In the Meantime …

It has been a while since I’ve posted.  I’ve been in a funk; I knew this would happen eventually. Though I still believe closing the gallery was the right decision, I miss my customers/friends, and I miss spending my days playing with art.  (Okay, I miss having an income, too–small though it was.)

I’ve been trying to embrace the space between, but it doesn’t come easily to me. Every attempt at creativity (i.e. knitting, felting, writing) has been a struggle.  When all else fails, I read, only to reminded why I am not a novelist as much as I have always wanted to be one.  I can set a scene, create a mood, develop a character … but I can’t tell a story.

Right now I’m reading The Unlikely Pilgrimage of Harold Fry by Rachel Joyce.  This novel has surprised and delighted me on so many levels.  It is the story of an old(ish) man who decides to walk the length of England to visit a former colleague, who is in hospice.  He believes that as long as he keeps walking, she won’t die.  When I first heard about this book, I thought,” How do people come up with stuff like this?  My brain just doesn’t work that way!” Come to think of it, I often have that reaction to things I read.  Anyhow, as is the case in really good fiction, Harold’s physical journey is secondary to his spiritual one: the plot is simply the vehicle for self-realization and social criticism. 86.Rachel Joyce-The Unlikely Pilgrimage Of Harold Fry

I say “simply,” but it’s not simple at all.  Plot is what keeps us reading.  Without it you’re driving with a flat tire. Spinning your wheels, going nowhere. Writing poems comes naturally to me; writing fiction does not.  I can’t make myself a novelist any more than I can make myself a painter or pianist.

I used to say I opened the gallery because I am an artist “wannabe” and it was the next best thing.  It was probably the same impulse that motivated me to open a bookstore before that, and get a doctorate in English literature before that.  I’m a novelist wannabe.  At some point (um, age 54?) we have to acknowledge that some things are just not in the cards or part of the pilgrimage.  We have to accept our limitations and let go.  I think that is what this past month has been about, for me. Time to quit forcing the plot and just turn the page.

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On Buying Original Art

Glenn Quist, "Morandi's House"

Glenn Quist, “Morandi’s House”

My first Glenn Quist painting, “Morandi’s House,” was give to me by Glenn himself after we’d been working together about a year.  I had no idea who Morandi was and thought he must be one of Glenn’s friends or neighbors (seriously).  It didn’t really matter because I loved the piece.  At some point Glenn must have mentioned that Morandi was an Italian painter.  Normally I would have gone rushing off to my good buddy Wikipedia to learn more, but I must not have in this case because it wasn’t until recently that this painting took on a whole new level of meaning for me.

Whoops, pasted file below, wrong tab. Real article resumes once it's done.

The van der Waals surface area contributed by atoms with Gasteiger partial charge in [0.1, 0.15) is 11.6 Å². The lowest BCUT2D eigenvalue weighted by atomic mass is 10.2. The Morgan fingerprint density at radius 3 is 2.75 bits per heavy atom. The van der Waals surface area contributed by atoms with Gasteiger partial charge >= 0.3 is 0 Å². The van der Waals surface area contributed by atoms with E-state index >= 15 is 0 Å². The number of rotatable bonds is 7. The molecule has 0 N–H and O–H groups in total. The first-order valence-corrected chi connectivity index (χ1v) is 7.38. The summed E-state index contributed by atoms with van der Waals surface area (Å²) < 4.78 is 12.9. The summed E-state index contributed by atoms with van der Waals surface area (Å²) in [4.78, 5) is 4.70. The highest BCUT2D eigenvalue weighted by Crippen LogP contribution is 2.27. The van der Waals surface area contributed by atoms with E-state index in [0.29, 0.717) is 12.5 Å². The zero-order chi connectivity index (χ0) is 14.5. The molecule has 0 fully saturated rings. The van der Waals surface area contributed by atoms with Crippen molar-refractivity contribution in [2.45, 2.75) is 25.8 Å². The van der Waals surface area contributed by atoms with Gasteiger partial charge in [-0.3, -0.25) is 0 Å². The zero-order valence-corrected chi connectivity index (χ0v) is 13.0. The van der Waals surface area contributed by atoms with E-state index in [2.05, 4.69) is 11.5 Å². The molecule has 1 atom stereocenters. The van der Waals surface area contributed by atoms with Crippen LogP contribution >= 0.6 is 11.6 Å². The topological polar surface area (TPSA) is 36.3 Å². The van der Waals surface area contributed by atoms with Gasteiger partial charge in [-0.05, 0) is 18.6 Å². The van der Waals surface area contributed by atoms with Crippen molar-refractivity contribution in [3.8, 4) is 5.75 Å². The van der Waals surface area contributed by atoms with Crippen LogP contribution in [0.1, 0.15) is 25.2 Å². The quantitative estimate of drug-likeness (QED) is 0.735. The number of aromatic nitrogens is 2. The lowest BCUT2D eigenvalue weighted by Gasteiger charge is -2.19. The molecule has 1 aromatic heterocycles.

I was perusing the clearance table at Anthropologie after Christmas and was delighted to find a stack of “coffee table” books at 75% off.  One of these was The Stuff of Life by Hilary Robinson (London: Ryland, Peters & Small, 2014).  It’s a pretty book on the art of display, comprised mainly of photos that don’t resemble the homes of anyone I know.  However, in the first section she mentions Giorgio Morandi, who apparently was known for obsessively and repeatedly arranging a collection of vessels until he came up with a still life that he thought worthy of painting.  Whoa.  Further on, I read that he was known as a “master of the tertiary color palette,”  to which Quist also pays homage.  Suddenly I was looking at my painting with different eyes and an enriched sense of appreciation and interpretation.

This is the wondrous thing about owning original art.  Even if you don’t have “aha! moments,” an original work will continue to surprise and delight you.  It’s much like rereading a good book: you notice subtleties and complexities the second or third time around that previously eluded you. And no, I don’t believe reproductions have the same magic.  With an original there is only one degree of separation between you and the artist, revealed in the piece itself.  The artist’s sensibilities have traveled right through his hands into the work in front of you.  It’s a direct–and endless–communication.  A print of the same image, while perhaps just as aesthetically pleasing, is further removed from the artist’s soul and completely removed from the physical act of creation.  To put it simply: it just feels different.

Have you ever been in a beautiful home that for some reason left you cold?  My guess is that there was little or no original art in that house, even if there were lots of lovely things and the owners had impeccable taste.  Right now you might be thinking, “That’s all well and good for the rich and famous, but who can afford originals? Not me!” Or you might be thinking, “I don’t know anything about art.  I wouldn’t know where to begin.”  This is the best part: you don’t have to know anything except what you like!  And expensive? Not necessarily.  One of my favorite pieces is a pastel drawing of flowers and bees by Joe Tjaden.  My son.  When he was about 6 years old.  He’s 24 now and that piece is still hanging in my house.  And if there are no little kids in your life that you can commission work from, go to art fairs and student shows.  Not long ago I went to a student show/sale at a local community college and was astonished by the wealth of talent I found there.  For a pittance.  Remember, everyone starts somewhere.

Support artists and enrich your life.  It’s a no-brainer.

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Filed under Art, Krista Artista

The Grace of Age

One dark winter’s night, not long ago, I was driving home listening to classical music on MPR.  It’s about all I can stand anymore, radio in the Twin Cities having been reduced to a deplorable collection of pop, talk, oldies, and tuneless alternative music that I don’t understand.  It was sometime after 6:00 and The Writer’s Almanac came on.  I was lulled by the sounds of the road and by Garrison’s soothing, hypnotic voice when I realized he was talking about someone I once knew: another English major from Gustavus, class of ’83.  Thirty–or even twenty–years ago, hearing a poem by one of my classmates on a national radio segment would have made me feel jealous and vaguely depressed.  Instead, I felt nothing but happiness for her. (I later searched her out online and shared this story.) The poem was from her recently published collection, Cloves and Honey: Love Poems*, and is dedicated to her husband (“mi alma, mi vida”) who was also a classmate.athena